O’Rawe continued, “Interpol and the Irish police are also hunting Ructions, but he’s an elusive character. Where’s the gold? On Treasure Island! Ireland!”

In an Echo piece earlier this month, O’Rawe revealed that he can thank his daughter Bernadette for the concept of “A Ructions O’Hare Novel,” in that she thought it a mistake to kill off such a compelling character. And so, Ructions was still in the world of the living at the end of the final draft of “Northern Heist,” the version that got picked up by the publisher.

And admirers are already hoping for a third. "I…clamor for the next installment of Richard O’Rawe’s rollicking series of heist novels featuring James 'Ructions' O’Hare," said crime fiction reviewer Sarah Weinman in the New York Times Book Review.

"Mr. O’Rawe,” said the Wall Street Journal’s Tom Nolan, expressing a similar sentiment, “has written the most riotous caper novel since his own 'Northern Heist,' and with luck, there will be more adventures ahead.”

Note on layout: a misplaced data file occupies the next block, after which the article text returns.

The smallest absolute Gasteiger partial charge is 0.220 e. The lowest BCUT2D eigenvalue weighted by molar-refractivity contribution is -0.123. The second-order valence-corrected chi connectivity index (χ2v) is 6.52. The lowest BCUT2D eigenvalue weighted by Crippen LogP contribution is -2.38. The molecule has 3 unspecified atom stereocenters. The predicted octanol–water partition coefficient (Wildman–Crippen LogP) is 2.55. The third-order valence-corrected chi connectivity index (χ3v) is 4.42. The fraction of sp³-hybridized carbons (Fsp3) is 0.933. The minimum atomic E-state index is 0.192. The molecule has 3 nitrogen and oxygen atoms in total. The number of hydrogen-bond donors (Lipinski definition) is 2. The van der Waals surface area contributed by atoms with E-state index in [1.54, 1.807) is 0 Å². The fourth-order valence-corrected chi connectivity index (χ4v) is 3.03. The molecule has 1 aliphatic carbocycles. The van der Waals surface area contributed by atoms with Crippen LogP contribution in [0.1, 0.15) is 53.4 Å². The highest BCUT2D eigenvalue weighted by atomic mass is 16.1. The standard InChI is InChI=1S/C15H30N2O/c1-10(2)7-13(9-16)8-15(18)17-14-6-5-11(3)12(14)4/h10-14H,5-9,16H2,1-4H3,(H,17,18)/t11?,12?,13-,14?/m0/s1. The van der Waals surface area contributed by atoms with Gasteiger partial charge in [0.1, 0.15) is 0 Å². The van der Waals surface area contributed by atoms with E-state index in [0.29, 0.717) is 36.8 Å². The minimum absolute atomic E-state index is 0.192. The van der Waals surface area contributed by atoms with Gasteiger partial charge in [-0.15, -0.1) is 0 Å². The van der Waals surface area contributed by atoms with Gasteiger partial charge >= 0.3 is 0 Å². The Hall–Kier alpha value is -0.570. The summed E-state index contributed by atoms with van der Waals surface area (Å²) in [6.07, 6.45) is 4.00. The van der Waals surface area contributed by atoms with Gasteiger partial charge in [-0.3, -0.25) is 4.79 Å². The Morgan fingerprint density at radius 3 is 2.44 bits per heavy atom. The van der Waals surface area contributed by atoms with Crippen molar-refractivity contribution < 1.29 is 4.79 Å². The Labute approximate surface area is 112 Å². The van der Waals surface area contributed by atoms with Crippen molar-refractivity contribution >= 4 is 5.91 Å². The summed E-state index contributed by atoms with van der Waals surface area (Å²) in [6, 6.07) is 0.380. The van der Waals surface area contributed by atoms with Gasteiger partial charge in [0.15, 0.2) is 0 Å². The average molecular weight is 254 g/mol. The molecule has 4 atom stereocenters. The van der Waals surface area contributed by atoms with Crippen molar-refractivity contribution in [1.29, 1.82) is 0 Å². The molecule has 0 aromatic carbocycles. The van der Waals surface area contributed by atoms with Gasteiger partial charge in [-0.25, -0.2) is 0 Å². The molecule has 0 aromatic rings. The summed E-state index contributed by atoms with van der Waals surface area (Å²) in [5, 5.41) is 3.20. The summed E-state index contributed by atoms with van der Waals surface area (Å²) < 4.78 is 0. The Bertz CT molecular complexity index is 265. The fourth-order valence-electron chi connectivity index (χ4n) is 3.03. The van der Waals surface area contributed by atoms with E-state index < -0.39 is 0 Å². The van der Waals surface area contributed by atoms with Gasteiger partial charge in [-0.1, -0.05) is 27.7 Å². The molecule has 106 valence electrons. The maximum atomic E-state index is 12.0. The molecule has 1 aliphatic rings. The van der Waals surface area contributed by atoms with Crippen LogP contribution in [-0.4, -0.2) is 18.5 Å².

Weinman said, “Rumors that the stash had been buried in the Republic of Ireland have never amounted to much, but as soon as Ructions gets involved, the game is on — and it’s a matter of when, not if, it will lead to kidnapping and bloodshed.

“O’Rawe adopts a pitch of dark humor that is at times brutal, often arch, but hardly ever bitter,” she added. “The pace crackles as it moves from Belfast to Paris to other European climes, and it’s nearly an impossibility not to root for Ructions, rogue that he is. His triumph is enough in doubt, however, to make it feel earned.”

Richard O’Rawe

Date of Birth: Dec 21, 1953.

Place of Birth: Belfast.

Spouse: Bernadette O’Rawe.

Children: Bernadette, Stephanie, Conchúr.

Residence: Belfast

Published works: “Blanketmen” (2005), “Afterlives” (2010),” In the Name of the Son: The Gerry Conlon Story” (2017), “Northern Heist” (2018); “Goering’s Gold.”